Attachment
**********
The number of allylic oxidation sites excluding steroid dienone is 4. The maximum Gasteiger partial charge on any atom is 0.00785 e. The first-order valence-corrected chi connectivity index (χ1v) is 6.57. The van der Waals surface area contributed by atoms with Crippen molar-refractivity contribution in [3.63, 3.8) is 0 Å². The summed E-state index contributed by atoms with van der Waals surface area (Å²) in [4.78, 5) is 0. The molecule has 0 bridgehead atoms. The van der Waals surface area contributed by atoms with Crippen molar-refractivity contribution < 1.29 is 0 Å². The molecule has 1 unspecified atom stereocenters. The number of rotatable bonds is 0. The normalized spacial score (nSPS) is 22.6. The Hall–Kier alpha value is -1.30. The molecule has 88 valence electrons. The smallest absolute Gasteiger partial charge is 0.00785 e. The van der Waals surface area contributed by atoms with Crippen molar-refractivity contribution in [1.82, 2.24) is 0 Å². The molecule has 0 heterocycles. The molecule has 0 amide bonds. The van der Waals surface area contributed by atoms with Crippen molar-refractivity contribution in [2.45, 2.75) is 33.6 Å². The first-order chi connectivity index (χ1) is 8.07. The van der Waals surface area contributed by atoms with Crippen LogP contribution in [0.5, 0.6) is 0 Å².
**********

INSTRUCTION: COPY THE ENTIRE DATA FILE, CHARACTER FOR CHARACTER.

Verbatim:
The number of allylic oxidation sites excluding steroid dienone is 4. The maximum Gasteiger partial charge on any atom is 0.00785 e. The first-order valence-corrected chi connectivity index (χ1v) is 6.57. The van der Waals surface area contributed by atoms with Crippen molar-refractivity contribution in [3.63, 3.8) is 0 Å². The summed E-state index contributed by atoms with van der Waals surface area (Å²) in [4.78, 5) is 0. The molecule has 0 bridgehead atoms. The van der Waals surface area contributed by atoms with Crippen molar-refractivity contribution < 1.29 is 0 Å². The molecule has 1 unspecified atom stereocenters. The number of rotatable bonds is 0. The normalized spacial score (nSPS) is 22.6. The Hall–Kier alpha value is -1.30. The molecule has 88 valence electrons. The smallest absolute Gasteiger partial charge is 0.00785 e. The van der Waals surface area contributed by atoms with Crippen molar-refractivity contribution in [1.82, 2.24) is 0 Å². The molecule has 0 heterocycles. The molecule has 0 amide bonds. The van der Waals surface area contributed by atoms with Crippen molar-refractivity contribution in [2.45, 2.75) is 33.6 Å². The first-order chi connectivity index (χ1) is 8.07. The van der Waals surface area contributed by atoms with Crippen LogP contribution in [0.5, 0.6) is 0 Å².